Greg Mortenson, founder of Central Asia Institute and author/subject of the books Three Cups of Tea and Stones Into Schools, has been under an uncomfortable spotlight this week. Accusations that he and CAI aren’t what they seem have prompted big conversations about international development work, nonprofit governance, and more.
(In case you haven’t been following along, author Jon Krakauer recently released Three Cups of Deceit: How Greg Mortenson, Humanitarian Hero, Lost His Way, in which he presents evidence that Mortenson fabricated portions of his bestselling books. CBS’ 60 Minutes featured a story called Questions Over Greg Mortenson’s Stories; Mortenson, who had declined an interview, issued a response earlier this week, as did the CAI board.)
Here are some follow-up headlines we’ve spotted this week.
Pakistan Does Have an Education Crisis Despite Questions About Mortenson’s Three Cups of Tea – Rebecca Winthrop, Director of the Center for Universal Education at the Brookings Institution:
Good intentions do not necessarily translate into effective international development practices and NGO management. In the ongoing search for successful aid models, it is important to highlight that there are many professional non-profit organizations that do excellent education work in Pakistan. Many of them are Pakistani organizations, such as the Citizens Foundation and the Children’s Global Network. Community involvement and leadership are central to many of the work of these organizations, which is further supported by the education expertise of local staff and implementation of basic organizational management principles to track funds and monitor activities.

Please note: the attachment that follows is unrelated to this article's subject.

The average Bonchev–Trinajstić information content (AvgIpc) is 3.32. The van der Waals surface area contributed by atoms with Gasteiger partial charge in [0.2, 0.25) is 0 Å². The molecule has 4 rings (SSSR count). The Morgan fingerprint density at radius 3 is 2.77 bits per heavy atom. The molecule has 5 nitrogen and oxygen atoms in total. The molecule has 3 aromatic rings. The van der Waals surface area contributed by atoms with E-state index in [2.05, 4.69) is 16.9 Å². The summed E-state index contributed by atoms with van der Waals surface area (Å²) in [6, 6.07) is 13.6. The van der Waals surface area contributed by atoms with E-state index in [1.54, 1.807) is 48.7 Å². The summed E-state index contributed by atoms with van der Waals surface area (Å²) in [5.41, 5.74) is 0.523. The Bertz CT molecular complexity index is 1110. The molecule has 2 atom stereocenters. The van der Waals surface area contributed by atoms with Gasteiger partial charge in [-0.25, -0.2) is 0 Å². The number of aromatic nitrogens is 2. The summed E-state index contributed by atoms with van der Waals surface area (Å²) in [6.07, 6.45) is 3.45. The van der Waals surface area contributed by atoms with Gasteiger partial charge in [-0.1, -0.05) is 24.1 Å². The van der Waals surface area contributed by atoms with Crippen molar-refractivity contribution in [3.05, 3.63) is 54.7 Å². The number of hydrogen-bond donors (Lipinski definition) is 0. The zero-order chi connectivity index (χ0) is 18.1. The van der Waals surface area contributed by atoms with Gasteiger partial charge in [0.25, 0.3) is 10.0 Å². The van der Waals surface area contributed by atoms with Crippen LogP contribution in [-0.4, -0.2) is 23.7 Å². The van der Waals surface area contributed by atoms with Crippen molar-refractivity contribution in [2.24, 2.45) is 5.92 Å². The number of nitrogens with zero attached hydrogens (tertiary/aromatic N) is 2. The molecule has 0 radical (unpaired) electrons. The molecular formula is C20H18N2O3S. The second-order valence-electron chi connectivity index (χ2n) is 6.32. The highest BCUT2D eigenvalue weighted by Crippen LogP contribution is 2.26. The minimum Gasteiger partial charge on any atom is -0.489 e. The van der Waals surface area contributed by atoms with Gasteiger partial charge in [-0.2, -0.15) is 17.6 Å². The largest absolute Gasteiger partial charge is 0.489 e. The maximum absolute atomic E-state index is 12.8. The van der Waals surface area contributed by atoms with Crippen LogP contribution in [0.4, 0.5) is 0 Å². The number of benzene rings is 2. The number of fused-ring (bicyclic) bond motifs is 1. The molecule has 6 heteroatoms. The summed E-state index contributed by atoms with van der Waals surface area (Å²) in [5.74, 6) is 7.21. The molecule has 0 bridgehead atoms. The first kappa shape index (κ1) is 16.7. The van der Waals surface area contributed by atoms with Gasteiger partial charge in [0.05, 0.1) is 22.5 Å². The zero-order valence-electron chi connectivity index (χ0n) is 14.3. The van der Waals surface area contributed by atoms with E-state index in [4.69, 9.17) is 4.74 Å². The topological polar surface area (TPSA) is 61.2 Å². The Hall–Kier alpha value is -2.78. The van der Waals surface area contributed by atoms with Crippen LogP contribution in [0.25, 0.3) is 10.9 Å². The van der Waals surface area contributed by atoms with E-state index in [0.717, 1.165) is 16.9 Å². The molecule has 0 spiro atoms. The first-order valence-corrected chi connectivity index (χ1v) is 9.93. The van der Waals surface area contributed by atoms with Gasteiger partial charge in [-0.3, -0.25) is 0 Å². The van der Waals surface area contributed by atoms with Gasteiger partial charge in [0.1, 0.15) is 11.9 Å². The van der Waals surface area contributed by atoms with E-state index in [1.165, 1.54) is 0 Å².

Eureka and Other Myths: A Reflection on Three Cups of Tea – Katherine Lucey for PeaceXPeace:
There is such a palpable desire for an origination story, an epic tale of good versus evil, a lost soul finding redemption or a single moment of inspiration…Real solutions don’t happen that way.
Three Cups of Tea and the Stories We Tell – Macy Halford, The New Yorker:
There’s a tacit understanding between the author of a book that draws attention to a social injustice while proffering a solution and the buyer of that book: the understanding is that the purchase is akin to a donation…Savvy authors of these types of books (like Rebecca Skloot), will tell the press exactly what they’re doing with it. Mortenson, if he is innocent, is going to have to do better than impassioned denials.
What’s your take on all of this?